And, of course, words get misused not only in our personal relationships, but also in the public sphere.  The hostility that can pervade politics and social media platforms is simply outrageous sometimes.

And when it comes to social media, it certainly seems that both the distance from others that virtual platforms provide, and the seeming lack of consequences, enable this and makes it worse.  Sometimes people post what they would never say to someone face-to-face.  That’s one of the reasons that cyber-bullying is such an issue among adolescents today.  And we know that those words can do great harm to young people.

So, how can we do better?  How can we communicate better with one another?

Some of you know that my husband, Dave, teaches a class on technology and ethics at Cal State Long Beach.  And I asked him the other day for his thoughts on free speech.  I asked him because, in our society, we value freedom of expression and free speech.  But sometimes free speech gets lifted up as an ideal by people who seem to be fighting primarily for the right to say hateful things (the Ku Klux Klan, for example).  What do we do about that?  What can we do about that?  How can we simultaneously value free speech and recognize that not all speech is appropriate?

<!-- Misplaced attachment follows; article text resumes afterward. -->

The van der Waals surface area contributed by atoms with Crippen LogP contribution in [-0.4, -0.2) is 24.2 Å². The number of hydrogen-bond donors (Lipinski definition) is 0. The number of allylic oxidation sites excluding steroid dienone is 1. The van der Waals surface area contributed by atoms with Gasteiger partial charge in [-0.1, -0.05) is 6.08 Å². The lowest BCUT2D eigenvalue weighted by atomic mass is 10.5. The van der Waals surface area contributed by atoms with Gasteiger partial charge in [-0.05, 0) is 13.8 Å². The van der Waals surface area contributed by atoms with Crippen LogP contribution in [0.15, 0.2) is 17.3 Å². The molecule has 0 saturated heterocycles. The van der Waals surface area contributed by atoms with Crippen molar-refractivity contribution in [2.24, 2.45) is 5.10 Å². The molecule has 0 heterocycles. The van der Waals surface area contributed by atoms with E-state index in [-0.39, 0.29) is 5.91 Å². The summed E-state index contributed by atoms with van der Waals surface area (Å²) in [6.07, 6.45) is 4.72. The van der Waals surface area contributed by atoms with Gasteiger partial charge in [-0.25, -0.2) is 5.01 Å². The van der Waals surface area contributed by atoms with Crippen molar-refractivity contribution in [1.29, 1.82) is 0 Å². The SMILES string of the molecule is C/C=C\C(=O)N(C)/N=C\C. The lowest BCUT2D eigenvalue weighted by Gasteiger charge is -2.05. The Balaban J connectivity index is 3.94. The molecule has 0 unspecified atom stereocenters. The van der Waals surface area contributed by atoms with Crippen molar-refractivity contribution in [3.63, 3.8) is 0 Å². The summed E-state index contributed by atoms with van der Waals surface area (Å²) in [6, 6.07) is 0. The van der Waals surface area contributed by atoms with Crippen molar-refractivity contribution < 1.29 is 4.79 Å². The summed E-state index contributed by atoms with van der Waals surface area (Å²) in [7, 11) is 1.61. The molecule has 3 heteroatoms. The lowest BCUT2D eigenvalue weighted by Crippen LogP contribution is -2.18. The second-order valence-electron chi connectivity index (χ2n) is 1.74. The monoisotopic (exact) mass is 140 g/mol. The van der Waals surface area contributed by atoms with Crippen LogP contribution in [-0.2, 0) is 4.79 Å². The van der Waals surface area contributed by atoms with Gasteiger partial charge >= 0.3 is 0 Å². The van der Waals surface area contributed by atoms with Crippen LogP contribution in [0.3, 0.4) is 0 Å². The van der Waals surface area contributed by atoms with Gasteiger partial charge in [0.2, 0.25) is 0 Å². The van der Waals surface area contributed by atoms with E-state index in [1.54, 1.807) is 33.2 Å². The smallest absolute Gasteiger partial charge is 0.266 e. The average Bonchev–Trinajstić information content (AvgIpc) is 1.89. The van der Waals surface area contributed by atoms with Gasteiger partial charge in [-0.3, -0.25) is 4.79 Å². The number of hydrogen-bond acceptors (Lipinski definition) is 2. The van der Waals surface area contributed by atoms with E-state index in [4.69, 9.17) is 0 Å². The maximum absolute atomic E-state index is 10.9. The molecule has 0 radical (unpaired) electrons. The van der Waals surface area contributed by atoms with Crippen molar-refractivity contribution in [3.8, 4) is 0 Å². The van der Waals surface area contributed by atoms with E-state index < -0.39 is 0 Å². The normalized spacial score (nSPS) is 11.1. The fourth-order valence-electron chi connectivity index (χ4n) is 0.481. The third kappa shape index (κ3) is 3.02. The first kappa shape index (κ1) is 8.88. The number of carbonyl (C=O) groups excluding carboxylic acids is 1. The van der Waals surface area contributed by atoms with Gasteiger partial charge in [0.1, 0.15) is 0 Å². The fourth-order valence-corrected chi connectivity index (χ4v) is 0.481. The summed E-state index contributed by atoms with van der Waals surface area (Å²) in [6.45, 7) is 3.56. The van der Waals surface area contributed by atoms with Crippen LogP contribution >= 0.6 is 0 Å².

It’s complicated to figure out how to deal with this on a legal, public, and societal level.  But what Dave said got me thinking primarily about how we as individuals can ethically and mindfully express ourselves – how our free speech can also be good speech.  He said that he thinks we ought to always hold up three things when considering freedom of speech – rights, responsibility, and respect.  These three things ought to always be in relationship and dialogue with each other.  We have a right to say what is on our mind.  But we also have a responsibility to speak the truth to the best of our ability and to exercise care in the way we use our words.  And everything we say should be grounded in respect for all people.